This is Leonardo da Vinci’s masterpiece, John the Baptist. He was 67 when he painted it, an old man by the standards of Renaissance Italy. But he did much of his best work, including the Mona Lisa, in those years.
Another aged artist whose story I love is Grandma Moses. She had enjoyed doing delicate needlework all her life until arthritis got her hands. This must have been devastating but she took up painting at 76 and went on to become an international art sensation. Such stories are not unusual; many artists do their best work in old age.
There are scientific reasons for this which I learned about on Krista Tippet’s wonderful Podcast, On Being. This episode, called “Creativity and the Everyday Brain,” features Rex Jung (Young), who is a PhD neuropsychologist. The podcast is fascinating and I hope you’ll Google it and listen to the whole thing. But in a nutshell, here’s what Rex says: First of all creativity is different from intelligence. The intelligent brain is loaded for bear, it’s got a thick, firm cortex, many nimble neurons, and it’s maxed out on bio chemicals. Everything is set up to work in a fast, precise, efficient manner. Rex Jung says that intelligence is the super highway of the brain designed to go quickly from a to b. An example of the intelligent brain’s thinking would be: One (of anything in the world) plus One (more of that thing) equals Two. Doesn’t matter if the two things are battle ships or dill pickles, as long as they’re the same. This is brilliant stuff, a universal mathematical truth the likes of which allow us to build sky scrapers, travel to outer space and cure dread diseases.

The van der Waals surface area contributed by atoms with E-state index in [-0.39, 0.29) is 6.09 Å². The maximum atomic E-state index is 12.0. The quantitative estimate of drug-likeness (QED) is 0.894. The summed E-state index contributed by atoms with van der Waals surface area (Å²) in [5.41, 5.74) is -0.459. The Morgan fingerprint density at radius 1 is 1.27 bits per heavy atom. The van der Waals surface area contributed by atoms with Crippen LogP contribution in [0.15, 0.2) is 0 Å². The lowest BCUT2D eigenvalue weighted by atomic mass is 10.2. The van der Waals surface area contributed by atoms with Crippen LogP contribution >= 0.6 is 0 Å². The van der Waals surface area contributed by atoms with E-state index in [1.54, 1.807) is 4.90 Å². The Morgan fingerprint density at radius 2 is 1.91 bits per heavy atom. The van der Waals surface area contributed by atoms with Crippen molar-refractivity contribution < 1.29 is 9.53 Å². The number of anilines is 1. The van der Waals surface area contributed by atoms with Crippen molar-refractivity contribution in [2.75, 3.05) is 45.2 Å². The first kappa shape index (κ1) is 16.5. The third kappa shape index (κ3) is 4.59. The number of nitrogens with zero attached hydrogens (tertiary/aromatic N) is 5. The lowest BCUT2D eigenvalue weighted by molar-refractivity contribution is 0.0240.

However, like most of the other firm, nimble parts of us, intelligence peaks in youth, which is why Einstein spent his last 56 years noodling over little details of the big ideas he’d had in his 20’s.
Creativity, on the other hand, is a whole different animal. It comes from a capacity of our brain that is looser, thinner and not so hopped up on neural chemicals. Creativity gets off the intelligence super highway, takes detours onto country blacktops, turns down lanes and dirt roads, where it discovers seemingly unrelated things and pulls them together in ways that make not logical sense, but another kind of often bigger sense: For instance: One (subdued and moody landscape) plus One (thoughtful, upper-class housewife on the verge of smiling), equals The Mona Lisa.
I’m sure I speak for all of us when I say I have noticed an increase in my brain’s ability to be undisciplined, to hang loose, to wander free as a browsing deer among various seemingly unrelated thoughts and memories. That’s the place of creativity.
And that is why I, who could never paint a lick before, found painting almost easy when I joined a watercolor class at 66 years old. That is why I still get hours of pleasure and relaxation from painting. Please try your hand at art. It’s fun and good for your brain and it’s one of the happiest things you can do. This is Grandma Moses. Doesn’t she
Krista Tippet’s interview with Rex Jung on the brain science of creativity is available at her website, On Being. It is all about neuroscience, but quite understandable and really fun to listen to. Click here to listen: